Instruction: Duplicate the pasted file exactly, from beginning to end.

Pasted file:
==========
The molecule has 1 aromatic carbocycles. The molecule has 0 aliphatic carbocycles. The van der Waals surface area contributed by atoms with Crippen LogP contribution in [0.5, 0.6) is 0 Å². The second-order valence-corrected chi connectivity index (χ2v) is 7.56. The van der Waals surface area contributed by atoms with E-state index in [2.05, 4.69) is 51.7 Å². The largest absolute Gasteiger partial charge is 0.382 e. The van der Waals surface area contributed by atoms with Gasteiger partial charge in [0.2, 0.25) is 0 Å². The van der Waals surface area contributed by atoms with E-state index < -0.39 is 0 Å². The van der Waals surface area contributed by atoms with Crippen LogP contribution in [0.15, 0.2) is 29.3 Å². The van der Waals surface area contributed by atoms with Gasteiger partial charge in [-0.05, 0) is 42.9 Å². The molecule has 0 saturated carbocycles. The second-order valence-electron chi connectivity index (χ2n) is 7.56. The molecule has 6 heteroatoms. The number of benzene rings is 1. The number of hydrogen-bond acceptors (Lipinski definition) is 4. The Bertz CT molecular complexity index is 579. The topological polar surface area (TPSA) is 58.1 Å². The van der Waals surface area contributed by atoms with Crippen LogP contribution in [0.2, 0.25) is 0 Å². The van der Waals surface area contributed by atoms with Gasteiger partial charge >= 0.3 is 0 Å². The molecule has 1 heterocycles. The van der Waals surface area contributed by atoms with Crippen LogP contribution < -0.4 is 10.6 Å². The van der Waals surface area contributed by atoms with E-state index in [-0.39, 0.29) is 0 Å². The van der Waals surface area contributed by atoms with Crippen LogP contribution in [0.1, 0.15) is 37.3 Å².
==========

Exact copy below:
The molecule has 1 aromatic carbocycles. The molecule has 0 aliphatic carbocycles. The van der Waals surface area contributed by atoms with Crippen LogP contribution in [0.5, 0.6) is 0 Å². The second-order valence-corrected chi connectivity index (χ2v) is 7.56. The van der Waals surface area contributed by atoms with E-state index in [2.05, 4.69) is 51.7 Å². The largest absolute Gasteiger partial charge is 0.382 e. The van der Waals surface area contributed by atoms with Gasteiger partial charge in [0.2, 0.25) is 0 Å². The van der Waals surface area contributed by atoms with E-state index < -0.39 is 0 Å². The van der Waals surface area contributed by atoms with Crippen LogP contribution in [0.15, 0.2) is 29.3 Å². The van der Waals surface area contributed by atoms with Gasteiger partial charge in [-0.05, 0) is 42.9 Å². The molecule has 0 saturated carbocycles. The second-order valence-electron chi connectivity index (χ2n) is 7.56. The molecule has 6 heteroatoms. The number of benzene rings is 1. The number of hydrogen-bond acceptors (Lipinski definition) is 4. The Bertz CT molecular complexity index is 579. The topological polar surface area (TPSA) is 58.1 Å². The van der Waals surface area contributed by atoms with Crippen LogP contribution in [0.2, 0.25) is 0 Å². The van der Waals surface area contributed by atoms with Gasteiger partial charge >= 0.3 is 0 Å². The molecule has 1 heterocycles. The van der Waals surface area contributed by atoms with Crippen LogP contribution < -0.4 is 10.6 Å². The van der Waals surface area contributed by atoms with E-state index in [-0.39, 0.29) is 0 Å². The van der Waals surface area contributed by atoms with Crippen LogP contribution in [0.1, 0.15) is 37.3 Å².